Home / Drama / Porgy and Bess, Cape Town Opera, Festival Theatre – Edinburgh

Porgy and Bess, Cape Town Opera, Festival Theatre – Edinburgh

Libretto: Dubose and Dorothy Heward

Lyrics: Ira Gershwin

Music: George Gershwin

Director: Christine Crouse

Conductor: Albert Horne

Reviewer: Val Baskott

[rating:4.5]

Most of us know Gershwins’ Porgy and Bess from the iconic songs alone, such asSummertime, I got plenty of nuttin’, It ain’t necessarily so, Bess, you is my woman now, I loves you Porgy but don’t know the context. Dubbed The peoples’ opera”, this poignant love story could translate to any country where racism exploits and suppresses a sector of society to the point of total deprivation. Cape Town Opera’s have transferred the Gershwins’s portrayal of 1920s life of America’s Deep South to the South Africa of 1970’s in the Soweto township. The dimensions of the African anti-apartheid struggle, in parallel with segregation in the USA make for a powerful resonance. A fantastic chorus and orchestra, notable solo performances, and exuberant near continuous dance make for a memorable but at times overwhelming experience.

Seedy Catfish Row is on the waterfront; a poor black community where drugs, gambling, and prostitution are rife, but God-fearing, gospel preaching and keeping an eye out to help each other keep the balance. Fisherman Jake’s wife Clara (Philesa Sibeko) expressively sings Summertime to lull their baby to sleep as she watches the business of the street below. Serena (Arline Jaftha), the God-fearing wife of gambler Robbins tries to stop him getting into another game. The game hots up, first joined by Porgy (Xolela Sixaba) the cripple, who can get a living from his gambling, and then swaggering, violent, drunk Crown (Ntobeko Rwanqa). Bess (Tsakane Valentine Maswanganyi) Crown’s loose living girlfriend, and Sporting Life (Tshepo Moagi), pusher of Happy Dust cocaine, watch the action. He has his eye on her and exploits her habit, and wants to take her away to New York.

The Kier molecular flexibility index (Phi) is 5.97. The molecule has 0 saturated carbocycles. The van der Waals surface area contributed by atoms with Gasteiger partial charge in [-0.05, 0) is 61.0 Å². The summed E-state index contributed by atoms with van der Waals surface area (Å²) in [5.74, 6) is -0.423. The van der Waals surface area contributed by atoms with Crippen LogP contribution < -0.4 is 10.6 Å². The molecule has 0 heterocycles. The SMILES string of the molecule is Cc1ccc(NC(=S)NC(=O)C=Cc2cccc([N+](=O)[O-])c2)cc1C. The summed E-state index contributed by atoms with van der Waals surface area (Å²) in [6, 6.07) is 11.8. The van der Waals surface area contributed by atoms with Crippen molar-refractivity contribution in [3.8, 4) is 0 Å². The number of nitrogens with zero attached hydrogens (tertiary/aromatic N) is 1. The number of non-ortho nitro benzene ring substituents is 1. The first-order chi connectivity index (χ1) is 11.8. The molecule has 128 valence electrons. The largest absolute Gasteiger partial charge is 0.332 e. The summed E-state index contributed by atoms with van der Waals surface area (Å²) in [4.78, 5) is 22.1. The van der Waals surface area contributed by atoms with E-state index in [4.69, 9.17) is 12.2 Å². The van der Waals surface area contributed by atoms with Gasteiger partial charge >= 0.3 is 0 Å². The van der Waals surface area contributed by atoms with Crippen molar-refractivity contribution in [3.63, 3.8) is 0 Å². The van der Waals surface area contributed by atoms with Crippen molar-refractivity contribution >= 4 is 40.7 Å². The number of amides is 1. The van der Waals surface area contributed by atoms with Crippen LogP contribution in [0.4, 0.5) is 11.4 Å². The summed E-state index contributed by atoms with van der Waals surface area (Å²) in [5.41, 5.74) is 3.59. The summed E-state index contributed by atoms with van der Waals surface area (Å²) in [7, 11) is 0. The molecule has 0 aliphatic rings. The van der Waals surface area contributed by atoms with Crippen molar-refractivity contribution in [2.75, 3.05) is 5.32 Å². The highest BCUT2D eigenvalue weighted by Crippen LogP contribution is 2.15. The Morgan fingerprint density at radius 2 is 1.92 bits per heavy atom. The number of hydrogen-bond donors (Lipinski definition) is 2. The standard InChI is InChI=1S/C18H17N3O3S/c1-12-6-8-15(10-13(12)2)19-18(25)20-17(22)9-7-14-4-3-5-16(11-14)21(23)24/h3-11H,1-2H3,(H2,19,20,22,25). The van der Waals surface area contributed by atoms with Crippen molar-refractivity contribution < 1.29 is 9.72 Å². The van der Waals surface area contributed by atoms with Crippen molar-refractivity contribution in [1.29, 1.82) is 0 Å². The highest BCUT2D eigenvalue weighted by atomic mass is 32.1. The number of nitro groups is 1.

Robbins and Crown get into a fight and Robbins is killed, Crown escapes to Kittiwah Island and in the aftermath only Porgy will hide Bess from the police. His love for her deepens and brings out the best in her, and she wants to stay with him. On Kittiwah Island Crown lies in wait for Bess after the picnic and forces her to stay with him. Later she’s found ill wandering the streets and Porgy and the women care for her. Jake (Aubrey Loderwyk) decides to put to sea in spite of possible storms. Bess recovers enough to re-affirm her love for Porgy but fears Crown will take her again.

At the height of the storm Crown returns to mock God and the people and reclaim Bess. Clara rushes into the water as she sees Jake’s empty boat float past and Crown, to taunt Porgy, goes after her. Jake and Clara are drowned, but Sporting Life knows Crown is still alive and sets up an encounter with Porgy, who kills Crown. The community clams up and protects Porgy from the police, however he is taken up to identify the body. Sporting Life exploits the situation to feed Bess’s’ habit and finally when she’s high persuades her to go off-with him to New York. Porgy is released and finds her gone, but is determined to go after her.

Sixaba’s powerful voice and physique dominate the show but he can be tenderly expressive to Bess. Maswanganyi is a sultry sex kitten who is transformed to domesticity by Porgy’s kindly loving and her powerful soprano is enough to partner Sixaba’s voice. Rwanqa, another strong voice, acts out a wholly convincing Crown, a man of violent temper and disregard for anyone else, except his passion for Bess. Moagi sings, dances and oozes cunning, capturing Sporting Life excellently and has a cracking duet There’s a boat that’s leaving soon for New York. Two other parts stand out from the throng of good singing, Lodewyk’s fine expressive tenor and clear diction as Jake and Jaftha’s three dimensional portrayal of Serena, her performance in the pre-amble to Robbins funeral is deeply moving. It is these community scenes that stick in the memory, feasts of sound and movement, underpinned by the fine orchestra, which is supported by Welsh National Opera.

Overall the only weakness are small and lie in the original plot, and perhaps in the adaptation where occasionally we are not sure if we are in Africa or the States, but that’s a very slight quibble. A great show, catch it on tour or in London.

Touring, then at the London Coliseum from July 11–21

 

 

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